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Marriott is Being Sued for Billions of Dollars Following Four-Year Hack

Duncan MacRae



Marriott’s Starwood brand was breached for four year’s before the hack was discovered and revealed last week.

Victims of Marriott’s recently reported hack are suing the hotel chain for billions of US dollars.

Two Oregon men were the first to launch legal action, blaming Marriott for exposing their data. Another lawsuit has since been filed in Maryland, with both lawsuits seeking class-action status.

The Oregon complainants are seeking $12.5 billion (£9.8 billion) in costs and losses and, with 500 million customers apparently affected by the data breach, that would equate to $25 (£19.60) each in compensation. The Maryland lawsuit has not yet put a figure on the compensation being sought.

Minimum value

The two Oregon plaintiffs believe the $25 (£19.60) is a minimum value for the time customers will have to spend cancelling bank cards.

Marriott confirmed the data breach on Friday, although it said the data breach has lasted for four years.

Guests who stayed at Marriott’s Starwood-branded hotels in that time frame may have had their financial details stolen, according to Marriott.

Starwood brands include Element Hotels, Aloft Hotels, Four Points by Sheraton and Design Hotels, Le Méridien Hotels & Resorts, St. Regis, Sheraton Hotels & Resorts, The Luxury Collection, Tribute Portfolio and W Hotels, Westin Hotels & Resorts.

Ilia Kolochenko, CEO and founder of web security company High-Tech Bridge, said the legal ramifications for Marriott and its subsidiaries could be staggering, “from harsh financial penalties from authorities in many countries to individual and class-action lawsuits from the victims.”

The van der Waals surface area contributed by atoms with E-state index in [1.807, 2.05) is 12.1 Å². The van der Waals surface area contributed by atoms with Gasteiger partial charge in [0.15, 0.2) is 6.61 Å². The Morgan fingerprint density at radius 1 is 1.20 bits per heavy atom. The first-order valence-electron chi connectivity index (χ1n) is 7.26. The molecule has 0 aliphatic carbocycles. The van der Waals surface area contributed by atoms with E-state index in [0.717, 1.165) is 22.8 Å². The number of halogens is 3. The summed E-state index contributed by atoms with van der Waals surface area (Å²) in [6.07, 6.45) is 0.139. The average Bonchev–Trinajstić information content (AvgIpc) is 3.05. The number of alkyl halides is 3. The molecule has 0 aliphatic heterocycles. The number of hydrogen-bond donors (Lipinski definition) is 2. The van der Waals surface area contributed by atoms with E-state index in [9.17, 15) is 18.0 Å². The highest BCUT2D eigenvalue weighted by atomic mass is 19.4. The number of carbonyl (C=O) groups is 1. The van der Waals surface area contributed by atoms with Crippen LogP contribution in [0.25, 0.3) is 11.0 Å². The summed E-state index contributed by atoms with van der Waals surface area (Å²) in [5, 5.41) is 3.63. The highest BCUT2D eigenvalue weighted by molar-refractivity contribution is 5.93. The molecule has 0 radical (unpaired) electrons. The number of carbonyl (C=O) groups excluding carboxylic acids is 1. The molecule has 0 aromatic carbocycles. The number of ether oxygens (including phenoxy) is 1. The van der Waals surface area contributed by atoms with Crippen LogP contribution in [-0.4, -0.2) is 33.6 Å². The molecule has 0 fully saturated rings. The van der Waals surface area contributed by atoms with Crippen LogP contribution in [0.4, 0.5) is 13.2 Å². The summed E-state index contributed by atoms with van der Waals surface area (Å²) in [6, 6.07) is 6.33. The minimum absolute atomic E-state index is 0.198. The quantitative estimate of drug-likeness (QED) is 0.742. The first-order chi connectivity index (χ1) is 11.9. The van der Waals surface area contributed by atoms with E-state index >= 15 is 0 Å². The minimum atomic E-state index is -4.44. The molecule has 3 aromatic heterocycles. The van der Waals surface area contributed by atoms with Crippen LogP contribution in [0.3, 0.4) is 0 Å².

He added: “This looks like one more tremendous data breach related to insecure web applications. Many large companies still do not even have an up to date inventory of their external applications, let alone conducting continuous security monitoring and incremental testing. They try different security solutions without a consistent and coherent application security strategy. Obviously, one day such an approach will fail.

“Regulations, such as GDPR, do not necessarily help. In the past two years many companies were over-concerned to comply with GDPR on paper, ignoring practical security requirements due to limited budget and resources. Management is often satisfied with a formalistic approach to compliance, ignoring the practical side of cybersecurity and privacy.

Tom Kellermann, chief cybersecurity officer for Carbon Black, said: “It appears there had been unauthorised access to the Starwood network since 2014, demonstrating that attackers will get into an enterprise and attempt to remain undetected. A recent Carbon Black threat report found that nearly 60% of attacks now involve lateral movement, which means attackers aren’t just going after one component of an organisation – they’re getting in, moving around and seeking more targets as they go.

“The report also found that more than a third (36%) of today’s attackers now use the victim primarily for island hopping. In these campaigns, attackers first target an organisation’s affiliates, often smaller companies with immature security postures and this can often be the case during mergers and acquisition. This means that data at every point in the supply chain may be at risk, from customers, to partners and potential acquisitions.”

Duncan MacRae


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